Paying it forward

Father David Epps's picture

In 1996, Christ the King Church began in my living room. Within a few weeks we had outgrown the space (it doesn’t take very many people to outgrow a living room).

In searching for a place for our budding congregation, we looked at schools (all places filled up), other churches (not available in our time preference), and rental property (totally, outrageously unaffordable).

In the end, we were offered space by Carmichael-Hemperly Funeral Home and began a six-year journey meeting in a funeral home chapel.

We had steady growth, constant visitors, over 70 baptisms, and even three (or was it four?) weddings in the funeral home chapel. Yes, we were the butt of jokes (“Which room is the groom laid out in?” “Do you use a coffin for a baptistry?”) but it was well worth it to be where we are today.

Because of their kindness and generosity, we were able to save our money and purchase nearly 12 acres of land and, eventually, build a sanctuary and, later, a fellowship hall with a nursery and children’s classrooms. How do you repay someone for something like that?

A few months ago, we were approached by Christ Presbyterian Church (a member congregation of the Presbyterian Church in America) an inquiry was made into the use of our facilities. Although CPC was eight years old and had gathered a number of people, they were paying a crushing amount of rent in a shopping center. It’s tough to get ahead when so much is spent paying the rent.

We had been approached earlier by another start-up church but our bishop felt that congregation was too similar to ours and settled the matter.

But CPC was different. While we share the essentials of the faith, we have a different way of expressing that faith. We are siblings in the faith but not identical twins.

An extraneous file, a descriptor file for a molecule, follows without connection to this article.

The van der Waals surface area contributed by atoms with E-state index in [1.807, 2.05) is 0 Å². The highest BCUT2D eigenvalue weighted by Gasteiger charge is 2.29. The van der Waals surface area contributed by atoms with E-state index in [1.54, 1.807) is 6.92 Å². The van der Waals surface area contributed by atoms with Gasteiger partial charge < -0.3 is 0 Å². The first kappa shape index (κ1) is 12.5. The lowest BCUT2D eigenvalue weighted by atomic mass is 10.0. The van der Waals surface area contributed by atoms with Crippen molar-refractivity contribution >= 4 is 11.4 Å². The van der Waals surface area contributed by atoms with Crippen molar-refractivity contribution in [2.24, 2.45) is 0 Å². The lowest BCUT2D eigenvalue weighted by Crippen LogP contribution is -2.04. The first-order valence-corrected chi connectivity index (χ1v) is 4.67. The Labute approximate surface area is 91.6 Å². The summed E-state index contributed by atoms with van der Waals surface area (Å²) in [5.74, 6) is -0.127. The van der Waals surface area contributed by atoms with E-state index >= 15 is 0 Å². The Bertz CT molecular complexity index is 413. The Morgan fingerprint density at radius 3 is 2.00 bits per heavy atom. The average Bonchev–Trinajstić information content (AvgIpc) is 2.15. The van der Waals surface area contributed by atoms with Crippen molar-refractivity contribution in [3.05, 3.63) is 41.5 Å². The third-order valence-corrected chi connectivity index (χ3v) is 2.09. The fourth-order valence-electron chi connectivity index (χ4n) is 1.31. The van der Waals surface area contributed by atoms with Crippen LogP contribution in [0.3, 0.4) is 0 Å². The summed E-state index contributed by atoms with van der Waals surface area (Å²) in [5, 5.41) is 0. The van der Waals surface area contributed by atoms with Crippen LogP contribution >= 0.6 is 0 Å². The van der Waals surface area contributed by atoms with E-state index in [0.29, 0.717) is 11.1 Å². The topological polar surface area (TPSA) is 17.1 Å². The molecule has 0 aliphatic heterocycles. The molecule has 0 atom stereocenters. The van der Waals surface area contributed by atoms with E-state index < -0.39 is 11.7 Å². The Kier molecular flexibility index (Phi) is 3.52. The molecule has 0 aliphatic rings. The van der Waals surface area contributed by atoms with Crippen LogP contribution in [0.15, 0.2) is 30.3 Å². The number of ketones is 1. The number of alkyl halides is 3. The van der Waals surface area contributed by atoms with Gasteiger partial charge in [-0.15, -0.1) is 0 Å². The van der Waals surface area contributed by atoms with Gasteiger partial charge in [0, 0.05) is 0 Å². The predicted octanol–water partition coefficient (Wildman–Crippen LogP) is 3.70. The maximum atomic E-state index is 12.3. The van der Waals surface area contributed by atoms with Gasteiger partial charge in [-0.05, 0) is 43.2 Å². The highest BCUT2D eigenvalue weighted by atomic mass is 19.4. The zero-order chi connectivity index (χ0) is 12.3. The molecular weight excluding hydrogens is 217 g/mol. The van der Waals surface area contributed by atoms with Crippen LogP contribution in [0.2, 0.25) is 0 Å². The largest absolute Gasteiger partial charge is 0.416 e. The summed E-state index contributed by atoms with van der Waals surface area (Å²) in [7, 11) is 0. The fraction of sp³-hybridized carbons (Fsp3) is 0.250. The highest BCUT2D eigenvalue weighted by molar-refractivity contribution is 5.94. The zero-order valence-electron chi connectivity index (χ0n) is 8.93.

But that wasn’t even the issue. The issue was, for us, “For unto whomsoever much is given, of him shall be much required” (Luke 12:49 KJV).

So, beginning this Sunday evening, Christ the King Charismatic Episcopal Church will be honored to serve as host to Christ Presbyterian Church. Our Rector’s Council met with their Session and immediately forged a bond. John Wesley said, “If your heart is as my heart, give me your hand.” So we are sharing space and are joining hearts and hands.

Will there be problems as we live in close quarters? Perhaps, but isn’t that a part of life and of growth? We tried to be good guests at the funeral home and we have no doubt that CPC will follow suit. We only hope to be good and gracious hosts.

Truthfully, we are excited. As a congregation, we have an opportunity to sow into another faith community that is seeking to do what we ourselves are doing — proclaiming the Gospel, ministering to the “least, the lost, and the lonely,” gathering to worship God, and teaching the faithful.

The pastor of CPC said that he and the Session didn’t know how to say thanks. There is a way.

Someday, probably in the near future, they will have their own building. Eventually, a new congregation will inquire about using their facilities. Then the cycle will begin all over again.

I believe they call that, “paying it forward.”

And Carmichael-Hemperly? After we left, another new congregation asked about using their facilities. An Anglican congregation currently meets there every Sunday morning. Perhaps someday they, too, will be able to “pay it forward.”

Who knew that a funeral home could be so involved in quietly contributing to the Kingdom of God? It’s easy to talk about unity and to lament our divisions. But Jesus said, “By this shall all men know that ye are my disciples, if ye have love one to another” (John 13:35 KJV).

[David Epps is the founding pastor of Christ the King Church, 4881 Hwy. 34 E., Sharpsburg, GA 30277, between Peachtree City and Newnan. Services are held Sundays at 8:30 and 10 a.m. He also serve as the bishop to the Mid-South Diocese (ICCEC) and is the mission pastor of Christ the King Church in Champaign, IL. He may be contacted at A website is available at]

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